Still Single: Vol. 2, No. 6
Yours must be a single pressed on any size of vinyl. CD-Rs of singles will not be reviewed; they will be destroyed. We need the artifact here with original artwork, not some duplicate/digital copy. Only records released within the past six months will qualify for a review.
Singles must be postmarked by the 20th of each month to qualify for the next installment of this column.
ANY genre of music will do – don’t hesitate to send punk, hardcore, metal, goth, pop, rock, country, hip hop, electronic, experimental, dub and reggae … all genres accepted and welcome.
Information on your pressing (quantity pressed, color vinyl, etc.) should be included if at all possible.
Submissions can be sent to:
Records need to be shipped securely in sturdy mailing materials and marked FRAGILE because the post office will destroy them otherwise
This column runs the first week of every month on Dusted (give or take). Its success depends on you sending in singles for review.
Hey guys, here’s a bunch of singles. I hope you find something you like, and at least share a laugh at that which I don’t. As always, thanks for your continuing support of this endeavor. It’s a really good time.
Some of you have sent in album-length releases to Dusted on vinyl, and we urge you to continue doing so. We’ve received comments that they don’t belong in this column, and we tend to agree with that sentiment. In a few weeks, we’ll be running a vinyl-only album installment of this column, written by me, and if things go smoothly, it will be running quarterly. All of you who’ve submitted material, please, hold tight – we have not forgotten about you.
Meg is a Baird Sister and an Esper, which would put this into the hands of a lot of you sound unheard. Rest assured, it’s worth your time and effort. Her playing here is simple but assured, her voice velvety and with a tiny bit of Carter/Dalton crag to it. She dances sweetly through the Fraser-Debolt tune “Waltze of the Tennis Players” and her perfect pitch carries “Clear Companion” all on its own. Not much to say; it’s unadorned and lovely, getting by on far more than charm and goodwill. Limited to 1000 copies.
Big Toe - “Direct Sales” b/w “Cycling Shoes” 7”
How does this get to be a single? Quiet laptop folk with raccoon eyes tendencies? In what world did someone sit there and listen to these tracks and think “hmm, this has GOT to be a record?” For people who think the Books are too edgy, a girl reading out of a diary and humming along to deep but useless bass and some simple guitar plucking and computer ebbing (no flowing). Please stop.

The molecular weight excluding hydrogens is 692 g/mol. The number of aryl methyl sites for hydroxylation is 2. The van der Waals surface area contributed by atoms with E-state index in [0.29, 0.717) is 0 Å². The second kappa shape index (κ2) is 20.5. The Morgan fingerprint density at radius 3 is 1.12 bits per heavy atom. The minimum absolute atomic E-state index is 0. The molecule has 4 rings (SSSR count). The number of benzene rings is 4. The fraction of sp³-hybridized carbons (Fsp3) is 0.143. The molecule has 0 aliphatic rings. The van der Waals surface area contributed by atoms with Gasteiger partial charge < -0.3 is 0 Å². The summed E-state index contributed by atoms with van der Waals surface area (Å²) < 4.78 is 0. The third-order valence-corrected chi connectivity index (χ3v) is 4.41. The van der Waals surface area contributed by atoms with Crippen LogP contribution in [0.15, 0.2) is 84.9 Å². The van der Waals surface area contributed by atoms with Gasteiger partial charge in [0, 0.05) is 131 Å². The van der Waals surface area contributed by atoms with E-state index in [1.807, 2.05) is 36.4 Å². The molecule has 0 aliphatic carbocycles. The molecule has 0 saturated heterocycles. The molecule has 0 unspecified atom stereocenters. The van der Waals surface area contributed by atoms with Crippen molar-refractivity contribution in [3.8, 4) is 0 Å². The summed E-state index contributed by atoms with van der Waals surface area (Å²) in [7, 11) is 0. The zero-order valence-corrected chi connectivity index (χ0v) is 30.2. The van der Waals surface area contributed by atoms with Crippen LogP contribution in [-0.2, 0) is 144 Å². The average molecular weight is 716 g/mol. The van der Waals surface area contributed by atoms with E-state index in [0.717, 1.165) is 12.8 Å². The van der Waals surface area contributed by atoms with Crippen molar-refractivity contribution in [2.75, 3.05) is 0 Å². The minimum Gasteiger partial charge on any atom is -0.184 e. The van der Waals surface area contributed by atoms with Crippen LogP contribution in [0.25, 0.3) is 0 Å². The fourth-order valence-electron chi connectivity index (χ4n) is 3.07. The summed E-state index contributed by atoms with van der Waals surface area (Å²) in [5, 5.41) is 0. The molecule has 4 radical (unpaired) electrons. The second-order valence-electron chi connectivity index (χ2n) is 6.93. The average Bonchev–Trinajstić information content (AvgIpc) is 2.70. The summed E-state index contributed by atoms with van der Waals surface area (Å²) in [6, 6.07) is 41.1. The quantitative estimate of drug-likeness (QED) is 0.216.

Bob Burns and the Breakups - “Hydrostatic heart” + 2 7” EP
Sometimes I panic when these competent garage-punk singles land on my desk, if for no other reason that I get really bummed when they all start to sound alike. Bob Burns and his band come from Wisconsin, and they’re not all about trying to cut the cookies with the same cutter; there’s ragged edges on these three tracks here strong enough to yank on for the record’s short runtime, and the energy levels never flag, the songs never get boring or stay in the groove they start with, so that’s a good thing. They’re in a worthwhile vein, balancing melodies with the screaming and wildness (think newer stuff and less Estrus/West Coast classic-minded action from the early ‘90s), and never letting one overtake the other for long. Clear vinyl, edition of a couple hundred, and that’s it.
Burning Idiot Noise - “Jack’s Stomp” b/w “The Withered Arm” 7”
(A Hare Called Lucifer)
Normally when a record is lame, you know it right away. Burning Idiot Noise gave it away with nonsensical comic book illustrations and cheeky band description (e.g., “drummer” = “hits things”), but I believe in giving records a fucking break sometimes. And for about 20 seconds, this thing kicked in hard with a thick, modulationally superior keyboard groove, locked-in bass, and solid drums, to the effect that I was truly excited. No way they would ruin this with some sort of alternateen vocals that sound like Geddy Lee fronting some band from “The Young Ones,” right? Or some crazy iguana-with-sunglasses guitar riffin’, correct? Well, they goddamn did it. They blew it by going for the cheese, the “Tank Girl” route. My hopes were dashed for “The Withered Arm” after “Jack’s Stomp,” but goddamn it, they did it again: laid down another respectable groove with its tendrils sucking the life out of the Modern Lovers or the Velvets, and you know what, the singer comes in again and ruins it. Can’t even complain about the guitar this time. Please get rid of this guy and retool these songs to a more suitable style so that this professional jagoff can be free to ruin some other, less talented band. And have him take that stupid name and those trite art concepts with him. You're better than that.
Cococoma - “6 1⁄4 - 125” b/w “Take My Time” 7”
Out of just guitar, organ and drums, Cococoma cranks a sound more impenetrable than most bands mining the garage-punk thing with way more instruments. Total sound is crucial to winning their divisional contest; nothing else will work, not sexy bad girls, not cool hair and clothes, not amazing eyeball tattoos. Really, filling the space completely with whatever you have to play through is just about half the battle, and Cococoma match up the rest with fun, low-functioning songs that get everything expected of them out of the way by the end. I liked their singles from earlier in the year and I like this one, and I’m excited to see them perform tonight in Brooklyn. Less copies on clear vinyl than on black.
Coliseum/Young Widows - split 7”
Louisville punk bands of brothers share this split EP. Coliseum are pretty much straight-and-narrow hawdcore with tight screws and loose shoes, banging out two standard-issue numbers with all of the energy and none of the hooks. Again, late-period Flag shows its face, or maybe early Neurosis, somewhat for the worse. It’s holding them back. Young Widows shook themselves free from Breather Resist. I saw them this summer; they were loud, had a lot of really nice gear and a light show, but all of the staying power of the second Janitor Joe record. They got one on here that sounds like beefed-up In Utero outtakes that I’m kind of into (“Baritone #3”) but the opener “Future Plans” is that sort of interminable tough-guy noise that overstays its welcome by twice as much, the kind of overplayed action that their heroes the Jesus Lizard would never stand for. I’m sure these guys can figure it out at some point, but it’s not happening here. Out of all the things to do musically on the axis between tribute and innovation, I can’t figure out why these bands would settle for instrumental competency and vague nostalgia. Edition of 1000, on various colors of vinyl.